Post Taste

courtesy of what to wearOne of the most interesting luxury brands is—still—Prada. Unlike the tiresome antics of some other tip-top names like Louis Vuitton, and even Hermes, with their collaborations with artists, Prada is art. Full stop. Love it. Hate it. Can’t afford it. Whatevs.

Next month in Milan Muiccia Prada and her husband and business partner Patrizio Bertelli will launch Fondazione Prada that will focus on contemporary art. The café is designed by American director Wes Anderson, the creator of such indelible and delectable films as The Darjeeling Limited and, recently, The Grand Budapest Hotel. And the opening program will feature Roman Polanski discussing how a Doris Day film influenced the opening of Rosemary’s Baby.

People, what’s not to love?

Michael Rock, author of Pradasphere, writes about the ‘Prada Vision’ and how the brand plays with issues of gender, power, taste, luxury, beauty, vanity and embellishment. But why stop there? The Prada ‘experiment’ could apply to investing.

Referring to their total freedom in creating and running the foundation, Bertelli says, “Looking for consensus is a form of mediocrity, and that is one of the worst of human weaknesses.”

I suppose one could say that the rise in popularity of index-based ETFs represents our human need to cling to the median. There are many fine arguments for investing in index-based ETFs but, obviously, outperforming the index, (or standing out from the crowd), is not one of them.

You see this herd mentality play out on the investing blogs too. (I confess that I spend way too much time lurking on This blog is full of ‘pumpers’ and ‘bashers’ and it seems to take no time at all for posters to clump around a trending narrative for what are typically small, highly speculative companies on the Canadian Venture (or, as some call it, Vulture) exchange. The value of these postings is mediocre at best because outliers, some no doubt with interesting views, are reluctant to be the object of other bloggers’ wrath.

Which brings us to the subject of clashes and conflicts. For me, one of the delights of Prada is the constant friction in the designs. The clothes and accessories are gorgeous. Or are they? They’re beautiful except when they’re ugly. They’re sexy and then not at all. They look expensive and cheap too. It’s all a crazy mash-up, not terribly unlike the markets.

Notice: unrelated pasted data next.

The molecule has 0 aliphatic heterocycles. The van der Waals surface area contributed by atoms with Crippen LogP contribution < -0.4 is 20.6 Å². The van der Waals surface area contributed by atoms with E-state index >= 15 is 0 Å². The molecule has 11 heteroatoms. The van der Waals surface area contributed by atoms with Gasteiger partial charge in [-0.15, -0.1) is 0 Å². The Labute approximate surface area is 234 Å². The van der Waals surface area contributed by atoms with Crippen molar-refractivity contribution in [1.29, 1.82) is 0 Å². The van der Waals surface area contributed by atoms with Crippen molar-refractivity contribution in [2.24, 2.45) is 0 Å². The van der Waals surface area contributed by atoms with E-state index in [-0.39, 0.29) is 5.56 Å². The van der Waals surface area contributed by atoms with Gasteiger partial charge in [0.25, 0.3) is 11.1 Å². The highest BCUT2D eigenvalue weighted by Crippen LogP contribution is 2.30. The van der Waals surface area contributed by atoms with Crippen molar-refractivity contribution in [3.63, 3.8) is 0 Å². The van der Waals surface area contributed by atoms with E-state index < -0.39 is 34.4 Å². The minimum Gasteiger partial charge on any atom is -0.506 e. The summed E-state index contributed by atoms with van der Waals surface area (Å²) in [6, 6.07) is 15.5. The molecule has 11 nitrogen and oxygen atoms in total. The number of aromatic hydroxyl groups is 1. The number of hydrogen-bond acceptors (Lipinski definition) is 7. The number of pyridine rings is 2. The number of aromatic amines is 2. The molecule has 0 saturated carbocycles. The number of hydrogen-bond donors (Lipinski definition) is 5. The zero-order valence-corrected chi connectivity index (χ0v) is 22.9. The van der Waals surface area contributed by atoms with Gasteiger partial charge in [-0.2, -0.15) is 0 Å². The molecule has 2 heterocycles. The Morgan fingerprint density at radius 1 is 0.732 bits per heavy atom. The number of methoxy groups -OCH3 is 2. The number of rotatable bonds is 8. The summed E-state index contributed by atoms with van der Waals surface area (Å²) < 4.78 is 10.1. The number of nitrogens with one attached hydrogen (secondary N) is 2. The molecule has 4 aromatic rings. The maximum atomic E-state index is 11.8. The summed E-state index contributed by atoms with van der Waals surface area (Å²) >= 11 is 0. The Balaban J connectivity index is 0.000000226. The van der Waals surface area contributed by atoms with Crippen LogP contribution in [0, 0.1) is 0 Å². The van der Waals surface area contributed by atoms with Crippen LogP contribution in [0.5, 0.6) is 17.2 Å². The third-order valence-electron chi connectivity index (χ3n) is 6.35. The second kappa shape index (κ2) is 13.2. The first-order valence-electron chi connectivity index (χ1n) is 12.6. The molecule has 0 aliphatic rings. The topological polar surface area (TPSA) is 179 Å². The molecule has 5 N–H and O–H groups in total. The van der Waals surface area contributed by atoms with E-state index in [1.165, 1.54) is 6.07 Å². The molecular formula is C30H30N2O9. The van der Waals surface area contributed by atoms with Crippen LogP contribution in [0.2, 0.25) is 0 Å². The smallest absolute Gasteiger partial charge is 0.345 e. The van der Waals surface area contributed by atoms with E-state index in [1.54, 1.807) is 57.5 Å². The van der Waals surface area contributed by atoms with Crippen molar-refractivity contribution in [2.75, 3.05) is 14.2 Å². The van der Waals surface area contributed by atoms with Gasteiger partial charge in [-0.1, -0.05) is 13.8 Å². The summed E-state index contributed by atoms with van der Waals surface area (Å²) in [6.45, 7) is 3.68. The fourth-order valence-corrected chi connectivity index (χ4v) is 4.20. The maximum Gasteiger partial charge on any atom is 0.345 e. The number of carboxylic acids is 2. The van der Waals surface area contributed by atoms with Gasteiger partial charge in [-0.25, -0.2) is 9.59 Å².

Though there’s a subversive snobbery inherent in Prada, I appreciate the Prada wink. Take it seriously, or don’t. Next season there’s a whole new storyline. Gliding this idea into the markets, one can think of large caps stocks as head-to-toe Chanel. Expensive, good liquidity, universally understood, easy-to-price. Lovely, valuable, yet somewhat predictable. It takes no guts to wear a a quilted 2.55 Chanel on your arm. Good taste, absolutely.

The small caps, or micro-caps. Now that’s a different story. Good taste? Hmmm. Bad taste? Maybe. Post taste? Definitely. Investing in micro-caps is like dressing like Miuccia Prada: lime-green printed dress, short, black ankle socks, masculine shoes, no make-up, and emeralds the size of duck eggs. “What interests me, profoundly, are not certainties but doubts, clashes, and conflicts,” she has said. There is nothing patrician about micro-cap investing. It is the lime-green printed dress worn with black ankle socks—and, if you choose your ponies poorly, forget about the duck egg-sized emeralds.

Many investors cling to one group or another and in doing so miss out on potential gains (and losses too, of course.) The large cap people often hold their noses at the micro-cap types, for example. Yet small cap stocks can be terrific performers and be used to create satellite, high-growth portfolios within a more conservative framework.

Prada makes a case—fashion and otherwise—for mixing high-and-low. For the artists it means showing the rest of us where the world is going. And for investors it means making money, sometimes in “exquisite” taste, other times in “bad” taste.

Welcome to the Pradasphere!


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